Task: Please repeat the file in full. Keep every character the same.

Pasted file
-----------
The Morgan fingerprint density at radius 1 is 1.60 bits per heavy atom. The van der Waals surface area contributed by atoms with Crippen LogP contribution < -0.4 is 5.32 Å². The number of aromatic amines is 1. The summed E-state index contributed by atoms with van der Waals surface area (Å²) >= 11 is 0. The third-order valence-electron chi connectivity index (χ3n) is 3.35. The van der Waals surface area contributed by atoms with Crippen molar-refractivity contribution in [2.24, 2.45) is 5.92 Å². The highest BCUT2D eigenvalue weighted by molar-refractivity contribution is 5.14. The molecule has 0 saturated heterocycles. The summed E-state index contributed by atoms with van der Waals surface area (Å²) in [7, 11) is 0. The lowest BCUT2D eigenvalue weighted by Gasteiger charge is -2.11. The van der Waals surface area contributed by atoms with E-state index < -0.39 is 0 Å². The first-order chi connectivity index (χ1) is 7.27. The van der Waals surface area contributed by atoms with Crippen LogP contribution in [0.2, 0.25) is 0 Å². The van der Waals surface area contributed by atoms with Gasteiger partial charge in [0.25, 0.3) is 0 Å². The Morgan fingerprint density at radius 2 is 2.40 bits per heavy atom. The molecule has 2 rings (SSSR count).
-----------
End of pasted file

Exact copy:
The Morgan fingerprint density at radius 1 is 1.60 bits per heavy atom. The van der Waals surface area contributed by atoms with Crippen LogP contribution < -0.4 is 5.32 Å². The number of aromatic amines is 1. The summed E-state index contributed by atoms with van der Waals surface area (Å²) >= 11 is 0. The third-order valence-electron chi connectivity index (χ3n) is 3.35. The van der Waals surface area contributed by atoms with Crippen molar-refractivity contribution in [2.24, 2.45) is 5.92 Å². The highest BCUT2D eigenvalue weighted by molar-refractivity contribution is 5.14. The molecule has 0 saturated heterocycles. The summed E-state index contributed by atoms with van der Waals surface area (Å²) in [7, 11) is 0. The lowest BCUT2D eigenvalue weighted by Gasteiger charge is -2.11. The van der Waals surface area contributed by atoms with E-state index < -0.39 is 0 Å². The first-order chi connectivity index (χ1) is 7.27. The van der Waals surface area contributed by atoms with Crippen LogP contribution in [0.2, 0.25) is 0 Å². The van der Waals surface area contributed by atoms with Gasteiger partial charge in [0.25, 0.3) is 0 Å². The Morgan fingerprint density at radius 2 is 2.40 bits per heavy atom. The molecule has 2 rings (SSSR count).